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Lady Gladys Nicholls

1906 – 1981

Leading Aboriginal and Women’s Rights activist

“She was a lady way ahead of her time.” [1]

Lady Gladys Nicholls was a leading Aboriginal Rights activist although she probably wouldn’t describe herself as one and instead she would have humbly said she just wanted to help her people. Gladys worked with strength, compassion and determination to advance Aboriginal and Women’s rights and to provide practical assistance to those living in poverty.

Gladys Naby Muriel Bux was born in 1906 on Cummeragunga Mission, located over the NSW border not far from Echuca Victoria in Yorta Yorta country. She had Baraparapa and Dja Dja Wurrung connections on her mothers side. Her father was a Punjabi Indian merchant.[2]

Gladys left school at a young age to work at her father’s general store which was situated not far from Cummeragunja Mission and later took a job milking.[3] Gladys also worked at the Ardmona Fruit cannery later in life. In the 1920s, she travelled to Melbourne where she learnt to become a seamstress and made suits for the family store.[4]

In 1939 Gladys and her family were part of The Cummeragunga Walk-Off – the first mass strike of Aboriginal people.  Gladys moved to Barmah then Melbourne, however she continued to visit and support the mission community throughout her life.[5]

In 1942, when Gladys’ first husband Herbert Nicholls died as a result of being struck by a car, his brother Pastor Doug Nicholls — an emerging Aboriginal leader — supported Gladys and her three children.

Gladys and Doug were later married and their powerful partnership lasted 37 years and resulted in two children, increasing the family to seven.

‘She was the backbone in the family that kept us all together and all in line and she had this wonderful inner strength…she was also political in her thinking’[6]

At the end of World War 2, Gladys worked voluntarily to fundraise and actively address rising poverty and social problems in Melbourne’s Aboriginal community.

She established a food van near the Victorian Housing Commission office in Glenroy and used her skills as a seamstress and businesswoman to open and run a series of opportunity shops in Fitzroy.

In the 1950s Gladys saw a need for safe accommodation where Aboriginal girls from the country seeking work and refuge in Melbourne could stay.  She opened, managed and worked daily at a hostel in Northcote -now known as the Lady Gladys Nicholls Hostel.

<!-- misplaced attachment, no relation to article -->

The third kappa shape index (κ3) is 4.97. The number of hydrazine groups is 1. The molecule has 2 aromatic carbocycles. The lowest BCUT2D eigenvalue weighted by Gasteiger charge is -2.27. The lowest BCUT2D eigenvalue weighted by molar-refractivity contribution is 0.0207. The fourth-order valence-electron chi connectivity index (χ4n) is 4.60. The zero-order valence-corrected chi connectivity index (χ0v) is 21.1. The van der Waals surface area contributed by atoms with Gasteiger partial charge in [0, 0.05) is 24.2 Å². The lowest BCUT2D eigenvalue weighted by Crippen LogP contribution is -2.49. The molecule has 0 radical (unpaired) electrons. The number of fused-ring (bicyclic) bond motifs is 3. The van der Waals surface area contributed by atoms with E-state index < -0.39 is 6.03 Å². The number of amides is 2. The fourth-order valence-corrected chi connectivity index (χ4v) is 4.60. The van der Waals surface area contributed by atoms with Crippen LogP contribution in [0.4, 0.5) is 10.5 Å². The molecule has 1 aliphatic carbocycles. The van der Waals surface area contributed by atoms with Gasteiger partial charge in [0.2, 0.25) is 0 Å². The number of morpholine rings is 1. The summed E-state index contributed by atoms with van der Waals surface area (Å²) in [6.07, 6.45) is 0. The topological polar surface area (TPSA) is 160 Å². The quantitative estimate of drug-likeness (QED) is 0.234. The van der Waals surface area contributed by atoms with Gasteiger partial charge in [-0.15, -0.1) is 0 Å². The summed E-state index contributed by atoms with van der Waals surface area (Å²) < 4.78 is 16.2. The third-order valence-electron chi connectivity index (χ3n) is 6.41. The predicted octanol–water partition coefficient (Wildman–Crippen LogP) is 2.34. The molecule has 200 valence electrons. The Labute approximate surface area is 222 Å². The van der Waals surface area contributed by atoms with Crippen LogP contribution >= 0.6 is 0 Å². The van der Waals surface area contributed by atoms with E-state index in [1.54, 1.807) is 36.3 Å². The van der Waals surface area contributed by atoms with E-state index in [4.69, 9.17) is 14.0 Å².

In the 60’s and 70’s Gladys co-founded The Women’s Auxiliary of the Aborigines Advancement League (AAL) and was a founding member of the National Aboriginal and Torres Strait Islander Women’s Council. Gladys also worked with the Federal Council for the Advancement of Aboriginal and Torres Strait Islanders. She actively campaigned alongside her husband for Indigenous rights in the 1967 referendum.

Gladys was inducted into the Victorian Honour Roll of Women in 2008. In 2012 she was inducted into the Indigenous Honour Roll.

Lady Gladys died in 1981 at the age of 75, she was buried at the Cummeragunga cemetery, in 1988 her husband Pastor Doug was buried beside her. [7]Successive generations of the Nicholls’ family continue to work to further the rights of their people and to educate.


This Biography has been written in consultation with the family of Lady Gladys Nicholls


Photo: Lady Gladys Nicholls provided by Family

Site: Lady Gladys Nicholls Hostel

[1] Jason Tamiru, Grandson (Sep 19, 2010) Bloodlines: The Nicholls Family – Message Stick, ABC

[2] Gary Murray (2007) Biographies of Sir Douglas and Lady Gladys Nicholls, Melbourne Victorian Government

[3] First Peoples Relations (Nov 2019) Lady Gladys Nicholls, an activist of great personal strength, Victorian Government

[4] Gary Murray (2007)  Biographies of Sir Douglas and Lady Gladys Nicholls, Melbourne Victorian Government

[5] Ibid

[6] Lilian Tamiru, Daughter, (Sep 19,  2010) Bloodlines: The Nicholls Family   Message Stick, ABC

[7] First Peoples Relations, (Nov 2019) Lady Gladys Nicholls, an activist of great personal strength, Victorian Government.